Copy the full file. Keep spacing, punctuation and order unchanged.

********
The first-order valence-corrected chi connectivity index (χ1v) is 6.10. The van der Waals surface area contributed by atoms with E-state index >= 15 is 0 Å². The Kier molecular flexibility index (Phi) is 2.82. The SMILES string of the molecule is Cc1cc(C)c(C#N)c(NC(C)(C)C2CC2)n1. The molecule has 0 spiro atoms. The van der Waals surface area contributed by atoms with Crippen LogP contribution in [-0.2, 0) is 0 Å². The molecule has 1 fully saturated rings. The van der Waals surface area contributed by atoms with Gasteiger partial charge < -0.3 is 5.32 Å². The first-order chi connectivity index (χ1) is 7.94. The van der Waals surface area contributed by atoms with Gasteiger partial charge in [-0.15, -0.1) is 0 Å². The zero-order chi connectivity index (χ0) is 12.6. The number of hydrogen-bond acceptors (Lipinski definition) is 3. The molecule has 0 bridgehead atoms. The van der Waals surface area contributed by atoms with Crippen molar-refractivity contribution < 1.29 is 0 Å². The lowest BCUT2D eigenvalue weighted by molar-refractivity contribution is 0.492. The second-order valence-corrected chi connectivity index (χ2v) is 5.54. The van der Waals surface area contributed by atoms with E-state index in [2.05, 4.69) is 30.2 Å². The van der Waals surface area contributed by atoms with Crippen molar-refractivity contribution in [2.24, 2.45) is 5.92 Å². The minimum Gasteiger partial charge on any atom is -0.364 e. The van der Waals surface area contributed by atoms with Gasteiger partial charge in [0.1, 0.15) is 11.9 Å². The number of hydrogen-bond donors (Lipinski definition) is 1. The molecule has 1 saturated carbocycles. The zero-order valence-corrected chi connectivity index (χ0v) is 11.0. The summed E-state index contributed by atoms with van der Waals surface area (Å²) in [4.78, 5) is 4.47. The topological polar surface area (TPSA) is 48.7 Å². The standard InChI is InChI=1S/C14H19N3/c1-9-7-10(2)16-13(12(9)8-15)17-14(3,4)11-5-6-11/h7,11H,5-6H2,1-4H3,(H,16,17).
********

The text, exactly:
The first-order valence-corrected chi connectivity index (χ1v) is 6.10. The van der Waals surface area contributed by atoms with E-state index >= 15 is 0 Å². The Kier molecular flexibility index (Phi) is 2.82. The SMILES string of the molecule is Cc1cc(C)c(C#N)c(NC(C)(C)C2CC2)n1. The molecule has 0 spiro atoms. The van der Waals surface area contributed by atoms with Crippen LogP contribution in [-0.2, 0) is 0 Å². The molecule has 1 fully saturated rings. The van der Waals surface area contributed by atoms with Gasteiger partial charge < -0.3 is 5.32 Å². The first-order chi connectivity index (χ1) is 7.94. The van der Waals surface area contributed by atoms with Gasteiger partial charge in [-0.15, -0.1) is 0 Å². The zero-order chi connectivity index (χ0) is 12.6. The number of hydrogen-bond acceptors (Lipinski definition) is 3. The molecule has 0 bridgehead atoms. The van der Waals surface area contributed by atoms with Crippen molar-refractivity contribution < 1.29 is 0 Å². The lowest BCUT2D eigenvalue weighted by molar-refractivity contribution is 0.492. The second-order valence-corrected chi connectivity index (χ2v) is 5.54. The van der Waals surface area contributed by atoms with E-state index in [2.05, 4.69) is 30.2 Å². The van der Waals surface area contributed by atoms with Crippen molar-refractivity contribution in [2.24, 2.45) is 5.92 Å². The minimum Gasteiger partial charge on any atom is -0.364 e. The van der Waals surface area contributed by atoms with Gasteiger partial charge in [0.1, 0.15) is 11.9 Å². The number of hydrogen-bond donors (Lipinski definition) is 1. The molecule has 1 saturated carbocycles. The zero-order valence-corrected chi connectivity index (χ0v) is 11.0. The summed E-state index contributed by atoms with van der Waals surface area (Å²) in [4.78, 5) is 4.47. The topological polar surface area (TPSA) is 48.7 Å². The standard InChI is InChI=1S/C14H19N3/c1-9-7-10(2)16-13(12(9)8-15)17-14(3,4)11-5-6-11/h7,11H,5-6H2,1-4H3,(H,16,17).